Friday, January 19, 2007

When bad news is good news

No one should be happy when members of Congress go to prison, because that tells us that bad things are happening within that government, an organisation supposedly devoted to doing the "people's work." So, in one sense, the conviction of elected officials ought not be taken with anything but dismay.

That being said, however, news that Bob Ney is being sent up the river for 2.5 years must also be viewed with a cetain amount of glee. Because that tells us there is still some semblance of oversight being exercised by other governmental agencies despite the near total lack of it within the halls of the Capitol itself.
Former Rep. Bob Ney was sentenced today to 21/2 years in federal prison for trading political favors for gifts and campaign donations from lobbyist Jack Abramoff.

Ney, the first congressman ensnared in the lobbying scandal, pleaded guilty in October to conspiracy and making false statements. He admitted being corrupted by golf trips, tickets, meals and campaign donations from Abramoff.

"You violated a host of laws that you as a congressman are sworn to enforce and uphold," said U.S. District Judge Ellen Segal Huvelle, who recommended that Ney serve his time at a federal prison in Morgantown, W.Va.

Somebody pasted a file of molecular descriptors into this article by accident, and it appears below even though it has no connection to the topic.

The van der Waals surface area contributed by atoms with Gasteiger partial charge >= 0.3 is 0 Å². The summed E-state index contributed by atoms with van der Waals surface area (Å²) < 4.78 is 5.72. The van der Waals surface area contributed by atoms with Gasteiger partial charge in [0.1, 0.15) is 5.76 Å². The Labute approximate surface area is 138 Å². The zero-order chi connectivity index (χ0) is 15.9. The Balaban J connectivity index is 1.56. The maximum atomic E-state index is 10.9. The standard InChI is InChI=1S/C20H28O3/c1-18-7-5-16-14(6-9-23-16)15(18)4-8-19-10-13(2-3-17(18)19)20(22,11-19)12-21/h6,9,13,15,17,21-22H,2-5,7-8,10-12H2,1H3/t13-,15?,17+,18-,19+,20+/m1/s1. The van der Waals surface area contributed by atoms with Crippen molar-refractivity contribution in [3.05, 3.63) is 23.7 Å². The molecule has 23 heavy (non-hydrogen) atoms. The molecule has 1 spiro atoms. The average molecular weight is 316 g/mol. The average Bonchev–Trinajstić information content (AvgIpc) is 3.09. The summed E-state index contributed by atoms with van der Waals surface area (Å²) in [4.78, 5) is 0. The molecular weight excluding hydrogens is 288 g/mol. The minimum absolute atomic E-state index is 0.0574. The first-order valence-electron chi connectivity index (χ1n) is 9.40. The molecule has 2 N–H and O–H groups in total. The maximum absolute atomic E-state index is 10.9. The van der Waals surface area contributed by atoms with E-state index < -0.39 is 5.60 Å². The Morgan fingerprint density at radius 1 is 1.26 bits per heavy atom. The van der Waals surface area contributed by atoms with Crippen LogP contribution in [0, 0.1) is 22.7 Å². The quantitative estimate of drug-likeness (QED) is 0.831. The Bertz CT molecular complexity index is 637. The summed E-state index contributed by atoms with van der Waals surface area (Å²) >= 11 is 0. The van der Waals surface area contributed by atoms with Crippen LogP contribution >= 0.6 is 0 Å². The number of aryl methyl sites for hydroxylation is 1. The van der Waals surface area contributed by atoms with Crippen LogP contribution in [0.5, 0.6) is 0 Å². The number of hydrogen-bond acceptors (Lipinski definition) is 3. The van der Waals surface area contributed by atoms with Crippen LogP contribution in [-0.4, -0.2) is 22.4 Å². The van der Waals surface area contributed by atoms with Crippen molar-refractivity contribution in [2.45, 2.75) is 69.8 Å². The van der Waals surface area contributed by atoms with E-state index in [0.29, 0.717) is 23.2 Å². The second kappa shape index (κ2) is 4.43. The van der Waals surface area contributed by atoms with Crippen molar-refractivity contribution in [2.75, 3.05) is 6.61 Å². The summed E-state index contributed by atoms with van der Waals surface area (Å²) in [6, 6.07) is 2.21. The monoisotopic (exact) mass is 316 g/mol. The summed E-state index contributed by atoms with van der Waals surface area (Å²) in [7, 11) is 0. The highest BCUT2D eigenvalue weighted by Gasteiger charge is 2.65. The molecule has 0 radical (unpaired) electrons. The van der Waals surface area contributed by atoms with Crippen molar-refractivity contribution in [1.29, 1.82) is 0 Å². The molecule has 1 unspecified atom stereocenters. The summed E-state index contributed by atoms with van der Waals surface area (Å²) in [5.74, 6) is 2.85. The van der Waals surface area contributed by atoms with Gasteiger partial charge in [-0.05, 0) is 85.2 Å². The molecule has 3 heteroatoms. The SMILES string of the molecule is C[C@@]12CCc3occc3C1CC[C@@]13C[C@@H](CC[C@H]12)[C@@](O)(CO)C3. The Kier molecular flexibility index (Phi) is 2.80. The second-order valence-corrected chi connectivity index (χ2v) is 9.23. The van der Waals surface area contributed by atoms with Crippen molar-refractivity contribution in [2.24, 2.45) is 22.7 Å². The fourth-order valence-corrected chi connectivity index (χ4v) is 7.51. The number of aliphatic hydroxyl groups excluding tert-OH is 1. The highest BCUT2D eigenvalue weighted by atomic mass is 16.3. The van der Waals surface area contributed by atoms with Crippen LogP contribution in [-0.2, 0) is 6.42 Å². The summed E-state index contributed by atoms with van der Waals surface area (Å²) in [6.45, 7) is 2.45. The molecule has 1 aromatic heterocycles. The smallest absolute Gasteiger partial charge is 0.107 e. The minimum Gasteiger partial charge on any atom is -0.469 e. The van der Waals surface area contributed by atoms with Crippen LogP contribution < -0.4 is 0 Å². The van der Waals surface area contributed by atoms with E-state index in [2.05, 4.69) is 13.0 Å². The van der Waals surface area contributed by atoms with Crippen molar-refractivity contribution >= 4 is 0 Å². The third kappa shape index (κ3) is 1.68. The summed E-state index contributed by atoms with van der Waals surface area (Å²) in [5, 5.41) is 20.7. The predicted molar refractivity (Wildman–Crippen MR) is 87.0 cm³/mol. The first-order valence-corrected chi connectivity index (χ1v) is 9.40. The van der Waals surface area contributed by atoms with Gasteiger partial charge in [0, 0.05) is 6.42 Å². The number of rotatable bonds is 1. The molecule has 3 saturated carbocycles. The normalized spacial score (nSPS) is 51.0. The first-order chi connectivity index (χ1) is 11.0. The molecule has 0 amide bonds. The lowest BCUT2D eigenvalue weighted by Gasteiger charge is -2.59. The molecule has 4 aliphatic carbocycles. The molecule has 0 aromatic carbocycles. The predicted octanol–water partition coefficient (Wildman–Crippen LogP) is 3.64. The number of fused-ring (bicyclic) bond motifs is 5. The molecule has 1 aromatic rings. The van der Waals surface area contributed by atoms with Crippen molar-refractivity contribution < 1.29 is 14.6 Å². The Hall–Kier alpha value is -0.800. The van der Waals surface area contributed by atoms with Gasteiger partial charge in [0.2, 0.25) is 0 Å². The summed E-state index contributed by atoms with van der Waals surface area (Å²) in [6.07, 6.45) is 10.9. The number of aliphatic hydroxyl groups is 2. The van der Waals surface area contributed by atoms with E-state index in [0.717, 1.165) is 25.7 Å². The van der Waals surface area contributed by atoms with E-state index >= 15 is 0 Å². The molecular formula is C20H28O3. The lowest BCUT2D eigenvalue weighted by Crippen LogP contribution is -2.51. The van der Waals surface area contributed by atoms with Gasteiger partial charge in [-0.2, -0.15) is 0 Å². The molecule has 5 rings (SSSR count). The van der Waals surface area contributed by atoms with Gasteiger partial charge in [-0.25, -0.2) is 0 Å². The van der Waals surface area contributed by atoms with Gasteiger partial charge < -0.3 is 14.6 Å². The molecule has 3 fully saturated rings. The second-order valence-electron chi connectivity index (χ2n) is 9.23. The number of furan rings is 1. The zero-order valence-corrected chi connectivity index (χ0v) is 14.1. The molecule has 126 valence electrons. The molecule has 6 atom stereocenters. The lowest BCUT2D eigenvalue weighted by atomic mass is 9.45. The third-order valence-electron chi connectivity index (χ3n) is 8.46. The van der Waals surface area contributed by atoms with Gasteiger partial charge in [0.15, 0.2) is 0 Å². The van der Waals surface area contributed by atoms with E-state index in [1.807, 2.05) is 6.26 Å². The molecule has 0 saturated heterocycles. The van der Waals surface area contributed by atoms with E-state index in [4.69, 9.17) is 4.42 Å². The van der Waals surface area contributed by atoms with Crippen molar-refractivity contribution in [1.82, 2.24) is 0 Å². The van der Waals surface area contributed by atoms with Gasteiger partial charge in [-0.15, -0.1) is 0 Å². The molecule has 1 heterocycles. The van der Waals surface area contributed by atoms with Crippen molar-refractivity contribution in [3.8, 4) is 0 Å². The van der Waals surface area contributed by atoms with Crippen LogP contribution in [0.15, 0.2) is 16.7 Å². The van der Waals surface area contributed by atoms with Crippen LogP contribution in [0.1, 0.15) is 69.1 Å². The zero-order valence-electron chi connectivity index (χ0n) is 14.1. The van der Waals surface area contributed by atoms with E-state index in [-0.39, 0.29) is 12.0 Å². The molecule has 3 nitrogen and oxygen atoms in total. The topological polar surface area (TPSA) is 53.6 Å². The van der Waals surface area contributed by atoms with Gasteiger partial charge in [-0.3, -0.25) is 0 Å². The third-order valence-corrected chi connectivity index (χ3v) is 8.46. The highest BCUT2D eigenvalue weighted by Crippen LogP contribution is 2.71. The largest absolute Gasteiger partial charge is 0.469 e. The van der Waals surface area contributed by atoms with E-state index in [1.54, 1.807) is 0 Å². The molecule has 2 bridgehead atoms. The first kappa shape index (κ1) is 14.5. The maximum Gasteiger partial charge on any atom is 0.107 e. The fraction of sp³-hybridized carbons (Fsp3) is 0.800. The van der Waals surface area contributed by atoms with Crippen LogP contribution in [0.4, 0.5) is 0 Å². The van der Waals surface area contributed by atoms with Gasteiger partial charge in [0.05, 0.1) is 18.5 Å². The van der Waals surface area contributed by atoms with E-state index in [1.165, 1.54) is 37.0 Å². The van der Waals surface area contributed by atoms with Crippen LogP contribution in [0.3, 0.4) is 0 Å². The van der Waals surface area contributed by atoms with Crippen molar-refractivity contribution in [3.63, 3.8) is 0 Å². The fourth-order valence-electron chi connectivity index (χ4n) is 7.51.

The larger concern, as it always is with these large scale corruption scandals, is that Ney will act the role of stooge, a patsy whose conviction delivers an appearance of due diligence while the rest of the players in the vast Abramoff scheme slink away, seeking lucrative jobs in the "private sector," just as I suspect Ney will do when he is released. And, of course, Ney will not likely complete the entire sentence since he claimed a "drinking problem," for which the completion of a rehab program could lead to one year of the sentence being knocked off his jail time. Of course, it's always amusing to note that a claimed addiction to certain drugs can be viewed by our penal system as a mitigating circumstance and lead to the reduction of one's prison sentence.

Nonetheless, I think we can agree that Ney's conviction is a bright spot in our otherwise grim political spectrum.


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